By Blythe Alspaugh
What do flying cars, hoverboards and self-lacing shoes all have in common?
If you guessed that they’re all in “Back to the Future, Part II,” you are correct.
“Back to the Future, Part II” is the second installment in the ‘80s time-travel trilogy and was released in 1989–four years after the first film. Initially, producer Bob Gale and director Robert Zemeckis had never planned on expanding the first film into a trilogy, but due to the success of the first film, Universal wanted more.
The second installment of the trilogy starts off where the first film ended. However, as Doc, Marty McFly and Jennifer Parker take off into the future, Biff Tannen bears witness to the Delorean flying into the sky and disappearing, which sets up the main arc of the film. Doc, Marty and Jennifer travel to Oct. 21, 2015, where Doc knocks Jennifer out, because she was never supposed to know about the DeLorean and time travel in the first place. Their sole purpose for traveling to the future is to stop Marty’s son, Marty Jr., from committing a crime that lands him in prison.
After that is taken care of through a hoverboard chase that nearly mirrors the first film’s skateboard chase (which old Biff Tannen comments on), Marty goes to an antique shop and buys a sports almanac with the intent to use knowledge of past events to make money betting on teams. When Doc finds out, he lectures Marty and throws the almanac in the trash. They leave to go to the house of future Marty and Jennifer because police took a passed out Jennifer home. Old Biff follows them and, when they leave the car, escapes into the past and returns to the future a few minutes later.
When Marty, Doc and Jennifer go back to 1985, it’s not the same 1985. Rogue gangs and bikers rule the streets of Hill Valley, George McFly is dead and Biff is a millionaire who all but owns Hill Valley. Doc and Marty discover Biff used time travel to give his past self the sports almanac from 2015, which changes the present. They find out that Biff went back to Nov. 12 1955, which was the day Marty went back to the future. Doc and Marty then have to return to 1955 to get the almanac from Biff to set things right in the present.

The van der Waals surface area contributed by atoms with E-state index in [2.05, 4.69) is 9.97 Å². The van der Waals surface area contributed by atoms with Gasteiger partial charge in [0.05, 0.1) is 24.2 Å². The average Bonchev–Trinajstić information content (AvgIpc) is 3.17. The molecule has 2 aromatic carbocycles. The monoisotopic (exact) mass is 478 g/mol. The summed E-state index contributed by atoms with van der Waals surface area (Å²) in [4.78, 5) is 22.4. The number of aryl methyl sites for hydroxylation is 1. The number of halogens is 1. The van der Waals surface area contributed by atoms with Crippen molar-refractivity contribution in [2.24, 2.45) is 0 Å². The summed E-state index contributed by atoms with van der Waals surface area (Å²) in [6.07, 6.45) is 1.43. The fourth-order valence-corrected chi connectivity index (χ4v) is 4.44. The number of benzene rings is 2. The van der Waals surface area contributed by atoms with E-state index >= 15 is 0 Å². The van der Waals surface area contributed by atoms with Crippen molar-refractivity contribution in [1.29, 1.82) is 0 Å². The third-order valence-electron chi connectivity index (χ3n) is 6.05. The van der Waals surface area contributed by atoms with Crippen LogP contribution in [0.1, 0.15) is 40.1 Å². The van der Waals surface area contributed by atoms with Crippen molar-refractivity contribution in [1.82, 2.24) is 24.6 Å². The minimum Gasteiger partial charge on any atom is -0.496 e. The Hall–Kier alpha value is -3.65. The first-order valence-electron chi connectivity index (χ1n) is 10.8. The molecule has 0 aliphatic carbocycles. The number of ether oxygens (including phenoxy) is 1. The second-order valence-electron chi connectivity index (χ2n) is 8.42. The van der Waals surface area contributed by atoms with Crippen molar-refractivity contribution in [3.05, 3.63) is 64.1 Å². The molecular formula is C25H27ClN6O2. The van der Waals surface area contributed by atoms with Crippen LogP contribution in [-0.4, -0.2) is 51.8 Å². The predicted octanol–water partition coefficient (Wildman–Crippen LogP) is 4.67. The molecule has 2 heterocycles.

The original draft of the script took place in the ‘60s, in which Biff gave his 21-year-old self the almanac, so he could immediately start betting on horse races. When Marty and Doc go back in time, Marty runs into Lorraine and accidentally meddles with her going to visit George in school, which interferes with the conception of one of his siblings and leads to him threatening his existence again. Due to disagreements with Crispin Glover, who originally played George McFly, this draft of the script was ultimately scrapped and Zemeckis and Gale decided to try something new by sending the characters back into the first movie.
Zemeckis initially didn’t want to send Marty, Doc and Jennifer into the future because he felt that every time a movie takes place in the future, the future is mispredicted. Many fans today tend to make fun of the way the characters dress in the 2015 imagined in the movie and are less than satisfied with the current hoverboard prototypes. However, one nice thing about the future imagined in “Back to the Future, Part II” is that it is not a dystopian world, but instead a bright, colorful and pleasant place. The many consumer goods date the film (among other things), but it adds a nice touch. They also had video telephone calls in the 2015 imagined in the film, and we have that technology today through FaceTime and Skype. It’s something I’ll gladly take over 19 “Jaws” sequels.
With Oct. 21, 2015 approaching, many companies and even Universal are getting in on the excitement. Pepsi has released a limited edition ‘Pepsi Perfect’ collectable bottle featured in the film, and cinemas across the country are showing the full trilogy on Oct. 21 at 4:29 p.m.–the exact time Marty, Doc and Jennifer arrive in the future.
As far as the film itself goes, it’s my least favorite of the three. That being said, I still love the movie with all my heart. I like how Part II seamlessly bridges Part I and Part III, despite a sequel never initially being planned. The biggest hurdle for Doc and Marty was knocking Jennifer out and getting her back to the DeLorean, which was a little weak in terms of plot, but I can understand why Zemeckis and Gale went that route. If they had known they were planning a sequel, they would have never put her in the car at the end of the first film. They legitimately had no idea what to do with her, so they ultimately decided to knock her out due to the dangers of knowing too much about time travel.
Likewise, the way they filmed actors in the same scene with themselves was done incredibly well for the technology in the late ‘80s. At one point in the film, Michael J. Fox plays older Marty, his son Marty McFly Jr. and his daughter Marlene McFly, all in the same scene. In 1955, we see old Biff hand young Biff the almanac. We also see younger Doc and older Doc have a conversation with the only barrier being a lamp post, and we see Marty from Part I and Marty of Part II at the Enchantment Under the Sea Dance. The only flaw is that when they reshot some of the Johnny B. Goode scene for the second film, they didn’t keep the solos consistent to the point where it’s glaringly obvious. All the same, the editing was done well, and the ambition of the idea is respectable.
With the date less than a week away, there’s no better time than to give the second installment of the “Back to the Future” trilogy a chance. For its intricately detailed plot, originality and charm, I give it four out of five stars.